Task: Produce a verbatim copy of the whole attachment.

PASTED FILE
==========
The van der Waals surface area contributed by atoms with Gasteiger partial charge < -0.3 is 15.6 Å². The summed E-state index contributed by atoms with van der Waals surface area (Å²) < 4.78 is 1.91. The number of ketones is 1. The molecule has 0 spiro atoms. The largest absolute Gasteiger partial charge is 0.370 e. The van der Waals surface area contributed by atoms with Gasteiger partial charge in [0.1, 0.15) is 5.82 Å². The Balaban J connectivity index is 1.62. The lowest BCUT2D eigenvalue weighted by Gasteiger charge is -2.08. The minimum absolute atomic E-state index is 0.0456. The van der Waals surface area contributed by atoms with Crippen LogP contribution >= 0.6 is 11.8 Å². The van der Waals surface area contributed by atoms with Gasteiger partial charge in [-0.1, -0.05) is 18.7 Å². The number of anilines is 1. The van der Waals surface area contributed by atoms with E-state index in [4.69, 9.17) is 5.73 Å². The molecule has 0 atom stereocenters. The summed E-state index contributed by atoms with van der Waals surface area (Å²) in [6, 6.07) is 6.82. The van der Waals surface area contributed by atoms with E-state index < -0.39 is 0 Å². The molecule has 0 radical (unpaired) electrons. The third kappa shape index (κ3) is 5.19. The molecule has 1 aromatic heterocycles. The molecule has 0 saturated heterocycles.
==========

The van der Waals surface area contributed by atoms with Gasteiger partial charge < -0.3 is 15.6 Å². The summed E-state index contributed by atoms with van der Waals surface area (Å²) < 4.78 is 1.91. The number of ketones is 1. The molecule has 0 spiro atoms. The largest absolute Gasteiger partial charge is 0.370 e. The van der Waals surface area contributed by atoms with Gasteiger partial charge in [0.1, 0.15) is 5.82 Å². The Balaban J connectivity index is 1.62. The lowest BCUT2D eigenvalue weighted by Gasteiger charge is -2.08. The minimum absolute atomic E-state index is 0.0456. The van der Waals surface area contributed by atoms with Crippen LogP contribution >= 0.6 is 11.8 Å². The van der Waals surface area contributed by atoms with Gasteiger partial charge in [-0.1, -0.05) is 18.7 Å². The number of anilines is 1. The van der Waals surface area contributed by atoms with E-state index in [4.69, 9.17) is 5.73 Å². The molecule has 0 atom stereocenters. The summed E-state index contributed by atoms with van der Waals surface area (Å²) in [6, 6.07) is 6.82. The van der Waals surface area contributed by atoms with E-state index < -0.39 is 0 Å². The molecule has 0 radical (unpaired) electrons. The third kappa shape index (κ3) is 5.19. The molecule has 1 aromatic heterocycles. The molecule has 0 saturated heterocycles.